Long a resident of Alaska, he was known for his interest in the now-defunct Naval Arctic Research Laboratory based in Barrow, Alaska, currently the home of I?isa?vik College. Much as his father had done he ventured into the harsh environment of the ice islands where research was done by scientists on the Arctic Ocean and its atmosphere including the Auroras. He published his adventure in National Geographic in 1965 as well as numerous other productions and publications, including a movie on king crab in the Aleutian Islands.[13] In 1995 he was awarded a lifetime achievement award by the National Parks Conservation Foundation, and in 2004 the Alaska Conservation Foundation awarded him with a lifetime achievement award as well.[14]

      The Thomases were generous philanthropists, and were involved in the building of the biathlon training facility above Girdwood, the Thomas Planetarium at the Anchorage Museum, and the Thomas Center for Senior Living at St. Mary's Episcopal Church where he and Tay were long-time members and supporters.[12]

      Lowell Thomas goes ow way[dead link]
      "Former Lt. Governor Lowell Thomas Jr. has died". Ktuu.com. 1923-10-06. Retrieved 2016-10-04.
      Source: Taft Bulletin 2009; "Angel of Denali"
      "Horace D. Taft Alumni Medal and Citation of Merit : 2011 Recipient : Lowell Thomas, Jr. '42" (PDF). Taftschool.org. Archived from the original (PDF) on February 2, 2017. Retrieved October 4, 2016.
      "Media Tycoon : Lowell Thomas was an accomplished businessman as well as a journalist". Cliohistory.org. Retrieved 2016-10-04.
      "Lowell Thomas, Jr., who brought Tibet alive for millions of Americans, passes away". International Campaign for Tibet. 7 October 2016. Archived from the original on January 15, 2017. Retrieved 12 April 2017. "While Lowell Sr. used the platform of his radio broadcasts for spreading the message of the plight of Tibet, Lowell Jr. wrote a bestselling book, Out Of This World, and later produced a movie by the same name, which became a part of his fathers High Adventure television series and was seen by many people around the world (and currently is found on YouTube)."
      Thomas Jr., Lowell (26 November 2015). "Out of This World, A Journey to Lhasa Tibet". YouTube (VIDEO).
      Source: Taft Bulletin 2009, "Angel of Denali"
      Thomas Jr., Lowell (1960). "Chapter XII- Open Rebellion". Thomas, Lowell. 1960. The silent war in Tibet. London: Secker & Warburg (1st ed.). London: Secker & Warburg. p. 182. OCLC 753005113. "Instead the Chinese tried again to establish administrative control, this time through the Preparatory Committee, which every Tibetan knew would mean the death of Tibet as a nation and as a culture. Moreover, despite indoctrination, the Dalai Lama was as stubborn as ever, and the effect of his statement in July 1955 was to sanction the people's resistance to the idea of the Preparatory Committee. At this point the Chinese had used unsuccessfully the last of their non-violent means for achieving the complete subjugation of Tibet... Thus the lama Mimang representatives finally cast the vote in favor of uprising."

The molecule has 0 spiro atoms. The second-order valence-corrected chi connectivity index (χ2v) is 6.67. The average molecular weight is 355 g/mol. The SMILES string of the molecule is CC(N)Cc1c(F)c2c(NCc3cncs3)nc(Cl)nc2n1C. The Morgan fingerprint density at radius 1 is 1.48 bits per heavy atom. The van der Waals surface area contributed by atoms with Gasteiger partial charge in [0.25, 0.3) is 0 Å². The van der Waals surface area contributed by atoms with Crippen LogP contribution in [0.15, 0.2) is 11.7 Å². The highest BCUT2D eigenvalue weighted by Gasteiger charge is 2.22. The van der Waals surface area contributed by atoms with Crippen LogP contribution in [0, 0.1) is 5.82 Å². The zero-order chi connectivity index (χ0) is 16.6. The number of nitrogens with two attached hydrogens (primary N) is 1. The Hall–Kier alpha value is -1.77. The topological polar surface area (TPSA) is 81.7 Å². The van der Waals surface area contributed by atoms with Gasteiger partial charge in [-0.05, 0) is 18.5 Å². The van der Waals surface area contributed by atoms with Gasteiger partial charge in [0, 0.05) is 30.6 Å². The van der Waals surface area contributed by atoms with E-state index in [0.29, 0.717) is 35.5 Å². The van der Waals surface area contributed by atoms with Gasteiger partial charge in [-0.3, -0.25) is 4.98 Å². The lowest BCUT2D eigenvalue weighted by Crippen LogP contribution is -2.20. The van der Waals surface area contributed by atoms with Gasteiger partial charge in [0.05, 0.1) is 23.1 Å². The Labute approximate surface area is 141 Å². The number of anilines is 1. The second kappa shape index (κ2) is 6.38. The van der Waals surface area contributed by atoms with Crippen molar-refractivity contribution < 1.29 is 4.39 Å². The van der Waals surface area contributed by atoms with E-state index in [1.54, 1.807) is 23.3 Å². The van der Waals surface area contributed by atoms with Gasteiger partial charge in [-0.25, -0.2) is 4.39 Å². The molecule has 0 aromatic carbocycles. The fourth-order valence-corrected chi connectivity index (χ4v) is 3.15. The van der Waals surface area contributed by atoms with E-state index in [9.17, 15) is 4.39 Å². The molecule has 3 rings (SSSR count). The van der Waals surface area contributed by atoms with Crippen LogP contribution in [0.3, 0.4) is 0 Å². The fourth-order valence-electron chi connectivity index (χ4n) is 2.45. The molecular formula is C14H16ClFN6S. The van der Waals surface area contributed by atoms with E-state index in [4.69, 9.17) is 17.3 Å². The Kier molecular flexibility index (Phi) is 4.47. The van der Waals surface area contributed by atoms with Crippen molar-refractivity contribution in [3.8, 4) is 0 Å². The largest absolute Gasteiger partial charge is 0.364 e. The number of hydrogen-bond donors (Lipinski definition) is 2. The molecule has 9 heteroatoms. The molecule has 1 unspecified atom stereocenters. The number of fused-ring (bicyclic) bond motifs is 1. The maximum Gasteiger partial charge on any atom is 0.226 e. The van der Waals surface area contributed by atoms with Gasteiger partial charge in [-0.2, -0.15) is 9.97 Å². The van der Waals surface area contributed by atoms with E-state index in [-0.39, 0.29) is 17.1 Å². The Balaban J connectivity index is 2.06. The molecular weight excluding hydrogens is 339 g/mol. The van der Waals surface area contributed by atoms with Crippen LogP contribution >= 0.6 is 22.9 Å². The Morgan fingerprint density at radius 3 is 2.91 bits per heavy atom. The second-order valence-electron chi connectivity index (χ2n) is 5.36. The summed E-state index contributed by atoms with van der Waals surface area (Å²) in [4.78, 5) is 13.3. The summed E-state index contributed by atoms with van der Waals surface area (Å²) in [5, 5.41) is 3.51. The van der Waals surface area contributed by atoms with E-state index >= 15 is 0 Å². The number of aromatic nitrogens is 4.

Bryson, George (28 November 2005). "Historic film looks at Tibet LOWELL THOMAS JR.: He visited just before China invaded in 1950". Canada Tibet Committee. Archived from the original on October 6, 2016. Retrieved 12 April 2017.
      "Lowell Thomas, Jr., who brought Tibet alive for millions of Americans, passes away". International Campaign for Tibet. 7 October 2016. Archived from the original on January 15, 2017. Retrieved 12 April 2017. "one of the grandfathers of modern day Tibet."
      "Lowell Thomas Jr., former Alaska lieutenant governor, dead at 92 - Alaska Dispatch News". Adn.com. October 3, 2016. Retrieved October 4, 2016.
      "ADAK ALASKA LOWELL THOMAS JR. "KING OF THE ALASKAN SEAS" KING CRAB MOVIE 87064". YouTube. Retrieved 2016-10-04.
      http://alaskaconservation.org/achievement-awards/alaska-conservation-hall-fame/

  • Sources 
    1. [S1018] Obituary (Reliability: 3), 15 Jan 2018.
      https://web.archive.org/web/20170115070131/https://www.savetibet.org/lowell-thomas-jr-who-brought-tibet-alive-for-millions-of-americans-passes-away/

      Lowell Thomas, Jr., who brought Tibet alive for millions of Americans, passes away
      International Campaign for Tibet on October 7, 2016

      Lowell Thomas, Jr., among the first Westerners to visit Tibet in the last century, passed away on October 1, 2016, just five days shy of his 93rd birthday. His trip to Tibet in 1949 resulted in scores of photographs, articles, radio programs and books that brought Tibet alive for millions of Americans. Lowell Thomas Jr. shaped this country?s views of Tibet at a critical time in Tibetan history and is one of the genuine grandfathers of the Tibet movement in America.

      When Lowell Thomas, Jr. and his father visited Tibet in 1949, they were among the first of only seven or eight Americans to be granted a permit to travel to Tibet at that time. In recognition of his contribution to spreading awareness about the Tibetan issue, the Dalai Lama bestowed upon him the International Campaign for Tibet?s Light of Truth award on November 15, 2005 in Washington, D.C. Thomas was preceded in death by his wife Mary Taylor ?Tay? Thomas. He is survived by his daughter, Anne Donaghy, and son, David, and their children and grandchildren.

      Lowell Thomas Jr., former Lieutenant Governor of Alaska (1974-1978), author, lecturer, glacier pilot, public servant, friend of the Dalai Lama, died at his home in Anchorage on October 1 with his family at his side.